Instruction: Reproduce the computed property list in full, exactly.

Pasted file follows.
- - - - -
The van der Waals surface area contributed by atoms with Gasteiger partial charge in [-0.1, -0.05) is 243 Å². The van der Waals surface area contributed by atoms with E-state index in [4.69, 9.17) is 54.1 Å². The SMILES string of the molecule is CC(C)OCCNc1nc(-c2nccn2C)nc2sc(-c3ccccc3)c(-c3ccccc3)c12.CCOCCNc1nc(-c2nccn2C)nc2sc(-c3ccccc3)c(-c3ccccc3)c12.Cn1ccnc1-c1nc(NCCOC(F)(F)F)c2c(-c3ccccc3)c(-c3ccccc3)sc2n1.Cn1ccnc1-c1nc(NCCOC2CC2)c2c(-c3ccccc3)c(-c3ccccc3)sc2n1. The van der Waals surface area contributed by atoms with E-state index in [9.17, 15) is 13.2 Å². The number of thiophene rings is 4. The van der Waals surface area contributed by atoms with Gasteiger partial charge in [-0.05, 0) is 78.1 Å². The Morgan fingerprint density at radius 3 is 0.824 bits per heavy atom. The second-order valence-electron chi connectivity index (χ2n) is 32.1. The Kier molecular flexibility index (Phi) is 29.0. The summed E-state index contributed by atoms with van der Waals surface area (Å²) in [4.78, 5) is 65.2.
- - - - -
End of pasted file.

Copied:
The van der Waals surface area contributed by atoms with Gasteiger partial charge in [-0.1, -0.05) is 243 Å². The van der Waals surface area contributed by atoms with E-state index in [4.69, 9.17) is 54.1 Å². The SMILES string of the molecule is CC(C)OCCNc1nc(-c2nccn2C)nc2sc(-c3ccccc3)c(-c3ccccc3)c12.CCOCCNc1nc(-c2nccn2C)nc2sc(-c3ccccc3)c(-c3ccccc3)c12.Cn1ccnc1-c1nc(NCCOC(F)(F)F)c2c(-c3ccccc3)c(-c3ccccc3)sc2n1.Cn1ccnc1-c1nc(NCCOC2CC2)c2c(-c3ccccc3)c(-c3ccccc3)sc2n1. The van der Waals surface area contributed by atoms with E-state index in [9.17, 15) is 13.2 Å². The number of thiophene rings is 4. The van der Waals surface area contributed by atoms with Gasteiger partial charge in [-0.05, 0) is 78.1 Å². The Morgan fingerprint density at radius 3 is 0.824 bits per heavy atom. The second-order valence-electron chi connectivity index (χ2n) is 32.1. The Kier molecular flexibility index (Phi) is 29.0. The summed E-state index contributed by atoms with van der Waals surface area (Å²) in [4.78, 5) is 65.2.